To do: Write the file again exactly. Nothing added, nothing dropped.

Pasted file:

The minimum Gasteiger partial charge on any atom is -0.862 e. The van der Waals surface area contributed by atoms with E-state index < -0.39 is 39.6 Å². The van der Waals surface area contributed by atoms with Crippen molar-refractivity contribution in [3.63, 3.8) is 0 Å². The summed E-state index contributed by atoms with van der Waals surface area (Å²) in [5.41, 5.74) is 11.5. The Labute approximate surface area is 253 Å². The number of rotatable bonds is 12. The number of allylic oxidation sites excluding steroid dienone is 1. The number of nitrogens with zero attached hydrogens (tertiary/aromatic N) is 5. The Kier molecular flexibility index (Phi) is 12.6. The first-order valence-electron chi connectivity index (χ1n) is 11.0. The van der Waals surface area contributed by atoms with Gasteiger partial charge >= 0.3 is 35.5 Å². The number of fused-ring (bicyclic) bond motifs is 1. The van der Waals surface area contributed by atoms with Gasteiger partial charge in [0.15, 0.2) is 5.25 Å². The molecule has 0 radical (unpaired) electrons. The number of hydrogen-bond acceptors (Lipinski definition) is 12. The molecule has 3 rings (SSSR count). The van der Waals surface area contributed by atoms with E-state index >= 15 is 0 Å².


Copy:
The minimum Gasteiger partial charge on any atom is -0.862 e. The van der Waals surface area contributed by atoms with E-state index < -0.39 is 39.6 Å². The van der Waals surface area contributed by atoms with Crippen molar-refractivity contribution in [3.63, 3.8) is 0 Å². The summed E-state index contributed by atoms with van der Waals surface area (Å²) in [5.41, 5.74) is 11.5. The Labute approximate surface area is 253 Å². The number of rotatable bonds is 12. The number of allylic oxidation sites excluding steroid dienone is 1. The number of nitrogens with zero attached hydrogens (tertiary/aromatic N) is 5. The Kier molecular flexibility index (Phi) is 12.6. The first-order valence-electron chi connectivity index (χ1n) is 11.0. The van der Waals surface area contributed by atoms with Gasteiger partial charge >= 0.3 is 35.5 Å². The number of fused-ring (bicyclic) bond motifs is 1. The van der Waals surface area contributed by atoms with Gasteiger partial charge in [0.15, 0.2) is 5.25 Å². The molecule has 0 radical (unpaired) electrons. The number of hydrogen-bond acceptors (Lipinski definition) is 12. The molecule has 3 rings (SSSR count). The van der Waals surface area contributed by atoms with E-state index >= 15 is 0 Å².